The human interface of modern well-designed software is invisible, presenting no cognitive barrier to the user so that they can focus their entire attention on the task at hand. This does not mean there is no learning curve, but learning the software is mostly also simple, even playful.
Dr. Chris Hammond from Leeds, U.K.
Someone who has never seen an iPad before can pick it up and use it in minutes. The wafer-thin instruction manual is redundant. There is no need for an online learning session: Playing with the device is enough; the software guides and teaches you.
Of course, this does not happen by accident. Modern software is the product of trial and error, human factors in design, ergonomics, and psychology: thousands of hours of development and many, many iterations of the program, each building on the last (remember WordPerfect?). The key to success in this development is a focus entirely on the user. On what they will need, rather than what the system architecture might favor. Steve Jobs, co-founder of Apple Inc., famously insisted on rounded corners to buttons and had his team work tirelessly until the impossible was achieved.
Which brings me to PACS.
As radiologists, we spend nearly all our working hours in darkened rooms looking at computers running PACS software: These systems, huge databases storing terabytes of information, are a miracle of information management. Given the complexities of managing a database that is constantly being added to, queried, indexed, and manipulated by hundreds of simultaneous users and medical image generation devices, 24 hours a day, 365 days a year, it's astonishing they don't fail more often.
Modern healthcare could not function without readily available medical imaging, and this would not be possible without PACS. These systems are a quiet revolution that has occurred within my working career; everyone who was a junior doctor in the mid and late 1990s will remember wasted hours searching dusty libraries for moth-eared buff packets containing an almost certainly incomplete set of that patient's filmed imaging.
So why then do I hate almost every single PACS I've worked with?
Maybe part of the answer lies in forgetting how bad it was before digital systems. I just about remember reporting plain radiographs from film, but the only time I saw filmed CT images as a radiology trainee was in my viva for the Fellowship of the Royal College of Radiologists (FRCR) qualification. I do remember the on-call system being so slow that scrolling through an image stack was impossible and a system crash was sufficiently frequent that I ended up making paper notes for a while. Compared with that, modern systems are amazing.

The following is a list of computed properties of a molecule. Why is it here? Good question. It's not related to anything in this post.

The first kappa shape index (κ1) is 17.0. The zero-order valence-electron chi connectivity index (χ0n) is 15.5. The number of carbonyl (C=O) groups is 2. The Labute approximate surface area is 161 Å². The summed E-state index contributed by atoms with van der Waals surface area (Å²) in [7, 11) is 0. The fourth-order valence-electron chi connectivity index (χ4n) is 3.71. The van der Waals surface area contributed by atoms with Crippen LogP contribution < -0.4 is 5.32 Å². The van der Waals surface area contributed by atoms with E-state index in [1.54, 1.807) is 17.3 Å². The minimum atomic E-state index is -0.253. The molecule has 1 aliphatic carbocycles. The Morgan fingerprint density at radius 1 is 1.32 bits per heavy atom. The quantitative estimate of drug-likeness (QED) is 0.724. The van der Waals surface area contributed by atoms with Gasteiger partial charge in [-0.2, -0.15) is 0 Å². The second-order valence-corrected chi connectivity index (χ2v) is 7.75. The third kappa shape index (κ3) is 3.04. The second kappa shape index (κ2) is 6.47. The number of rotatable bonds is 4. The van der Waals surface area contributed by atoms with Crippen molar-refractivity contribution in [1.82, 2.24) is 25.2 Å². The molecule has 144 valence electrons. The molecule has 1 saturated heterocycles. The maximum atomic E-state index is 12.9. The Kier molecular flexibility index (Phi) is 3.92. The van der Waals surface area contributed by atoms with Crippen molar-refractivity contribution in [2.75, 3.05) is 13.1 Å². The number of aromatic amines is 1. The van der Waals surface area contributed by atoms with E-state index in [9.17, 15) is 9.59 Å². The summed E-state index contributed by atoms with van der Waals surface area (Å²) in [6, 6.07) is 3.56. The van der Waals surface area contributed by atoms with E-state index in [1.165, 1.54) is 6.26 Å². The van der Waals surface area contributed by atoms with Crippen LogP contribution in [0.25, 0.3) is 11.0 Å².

I think the main issue for PACS is the ergonomics of the interface, which, unlike the software on my laptop, is frequently cluttered and busy, sometimes confusing, and (most aggravatingly) not intuitively interactive.
Relevant information is lost in a sea of metadata. Things that should take one click of a mouse take several. Drag and drop works in some places and not others. Normal workflow requires cumbersome workarounds. Navigating the software creates an additional cognitive burden which over the course of a reporting session can become exhausting, even if it does not actually slow down my already sedate reporting pace.
I am not convinced that this comes entirely down to money and the vast experience of international technology companies to tweak their products. Many small software developers are able to produce simple effective interfaces, even on small devices, as evidenced by what is available on App Stores.
It feels to me like the focus during development of the systems I have experienced has paid insufficient attention to the ergonomics and configurability of the interface and on how a user will interact with the impressive underlying system architecture. Reporting environment and workflow preferences will vary from person to person but the tools to facilitate his are not new. Even Windows Vista had a "Setup Wizard."
Perhaps I am being overly picky, spoiled by the quality of the 'front end' of modern mass-market software. After all, a PACS workstation is orders of magnitude more complex than a word processor, right? There is bound to be a learning curve and maybe it's not reasonable to expect to just pick it up?
I think this is arguable when you compare PACS with complex software like Photoshop or FinalCut Pro. But when software is complex, it's all the more important to allow guided play with it to learn. And to play, the software needs either to be fun (maybe this is too much to ask for a Friday afternoon reporting session) or at least intuitive and in line with other software behaviors. Learning when frustrated is almost impossible. Software training only gets you so far. I find taught click sequences almost impossible to recall.
Does any of this matter?
Does it matter that I find using PACS frustrating (and informal conversations suggest it's not just me)?
This comes down to where we started. If the software is invisible, I can give my entire attention to what I am trained to do. Starting an interventional case exasperated after battling to get the patient prepared and into the department means a mistake is more likely. So too wrestling with PACS to get it to do what I want surely increases reporting error and ultimately will affect morale, enthusiasm, and throughput.
Human factors are as important in software design as they are in the development of a safe cockpit for an aircraft. Ignore them and eventually, a system will fail. I don't need rounded corners on my buttons, but if this is a by-product of a relentless focus on the user experience, I'll take them.
Dr. Chris Hammond is a consultant vascular radiologist and clinical lead for interventional radiology at Leeds Teaching Hospitals NHS Trust, Leeds, U.K.
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